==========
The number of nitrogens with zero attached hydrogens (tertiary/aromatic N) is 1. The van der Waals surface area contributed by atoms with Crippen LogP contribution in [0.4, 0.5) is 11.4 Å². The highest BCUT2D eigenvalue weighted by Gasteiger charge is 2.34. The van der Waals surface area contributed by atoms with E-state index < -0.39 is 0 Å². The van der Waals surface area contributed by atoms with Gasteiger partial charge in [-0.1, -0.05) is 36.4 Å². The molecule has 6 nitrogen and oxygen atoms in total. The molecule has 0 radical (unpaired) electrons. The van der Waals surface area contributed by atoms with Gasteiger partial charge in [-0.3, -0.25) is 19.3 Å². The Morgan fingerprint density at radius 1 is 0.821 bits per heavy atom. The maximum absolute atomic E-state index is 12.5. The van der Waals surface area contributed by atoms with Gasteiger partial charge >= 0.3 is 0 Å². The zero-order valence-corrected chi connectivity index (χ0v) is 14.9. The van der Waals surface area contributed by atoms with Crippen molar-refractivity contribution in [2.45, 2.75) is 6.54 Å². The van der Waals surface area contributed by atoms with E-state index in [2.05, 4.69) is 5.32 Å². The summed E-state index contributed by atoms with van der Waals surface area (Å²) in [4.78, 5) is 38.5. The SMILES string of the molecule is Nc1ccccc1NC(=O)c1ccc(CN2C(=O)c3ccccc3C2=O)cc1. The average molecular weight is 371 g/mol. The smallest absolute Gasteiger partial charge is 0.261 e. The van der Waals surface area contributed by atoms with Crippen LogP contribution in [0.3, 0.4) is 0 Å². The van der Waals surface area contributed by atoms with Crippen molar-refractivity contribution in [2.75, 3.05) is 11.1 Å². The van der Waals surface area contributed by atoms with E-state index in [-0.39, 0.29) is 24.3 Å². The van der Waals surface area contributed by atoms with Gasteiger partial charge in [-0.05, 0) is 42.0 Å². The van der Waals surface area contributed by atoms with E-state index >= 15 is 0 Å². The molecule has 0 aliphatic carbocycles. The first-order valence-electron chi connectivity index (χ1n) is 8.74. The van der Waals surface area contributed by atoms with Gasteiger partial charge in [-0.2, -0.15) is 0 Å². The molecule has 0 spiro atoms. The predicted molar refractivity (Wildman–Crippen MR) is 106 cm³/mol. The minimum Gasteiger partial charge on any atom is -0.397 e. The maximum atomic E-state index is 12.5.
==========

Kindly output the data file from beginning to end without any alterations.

The number of nitrogens with zero attached hydrogens (tertiary/aromatic N) is 1. The van der Waals surface area contributed by atoms with Crippen LogP contribution in [0.4, 0.5) is 11.4 Å². The highest BCUT2D eigenvalue weighted by Gasteiger charge is 2.34. The van der Waals surface area contributed by atoms with E-state index < -0.39 is 0 Å². The van der Waals surface area contributed by atoms with Gasteiger partial charge in [-0.1, -0.05) is 36.4 Å². The molecule has 6 nitrogen and oxygen atoms in total. The molecule has 0 radical (unpaired) electrons. The van der Waals surface area contributed by atoms with Gasteiger partial charge in [-0.3, -0.25) is 19.3 Å². The Morgan fingerprint density at radius 1 is 0.821 bits per heavy atom. The maximum absolute atomic E-state index is 12.5. The van der Waals surface area contributed by atoms with Gasteiger partial charge >= 0.3 is 0 Å². The zero-order valence-corrected chi connectivity index (χ0v) is 14.9. The van der Waals surface area contributed by atoms with Crippen molar-refractivity contribution in [2.45, 2.75) is 6.54 Å². The van der Waals surface area contributed by atoms with E-state index in [2.05, 4.69) is 5.32 Å². The summed E-state index contributed by atoms with van der Waals surface area (Å²) in [4.78, 5) is 38.5. The SMILES string of the molecule is Nc1ccccc1NC(=O)c1ccc(CN2C(=O)c3ccccc3C2=O)cc1. The average molecular weight is 371 g/mol. The smallest absolute Gasteiger partial charge is 0.261 e. The van der Waals surface area contributed by atoms with Crippen LogP contribution in [0.3, 0.4) is 0 Å². The van der Waals surface area contributed by atoms with Crippen molar-refractivity contribution in [2.75, 3.05) is 11.1 Å². The van der Waals surface area contributed by atoms with E-state index in [-0.39, 0.29) is 24.3 Å². The van der Waals surface area contributed by atoms with Gasteiger partial charge in [-0.05, 0) is 42.0 Å². The van der Waals surface area contributed by atoms with E-state index >= 15 is 0 Å². The molecule has 0 aliphatic carbocycles. The first-order valence-electron chi connectivity index (χ1n) is 8.74. The van der Waals surface area contributed by atoms with Gasteiger partial charge in [-0.2, -0.15) is 0 Å². The molecule has 0 spiro atoms. The predicted molar refractivity (Wildman–Crippen MR) is 106 cm³/mol. The minimum Gasteiger partial charge on any atom is -0.397 e. The maximum atomic E-state index is 12.5.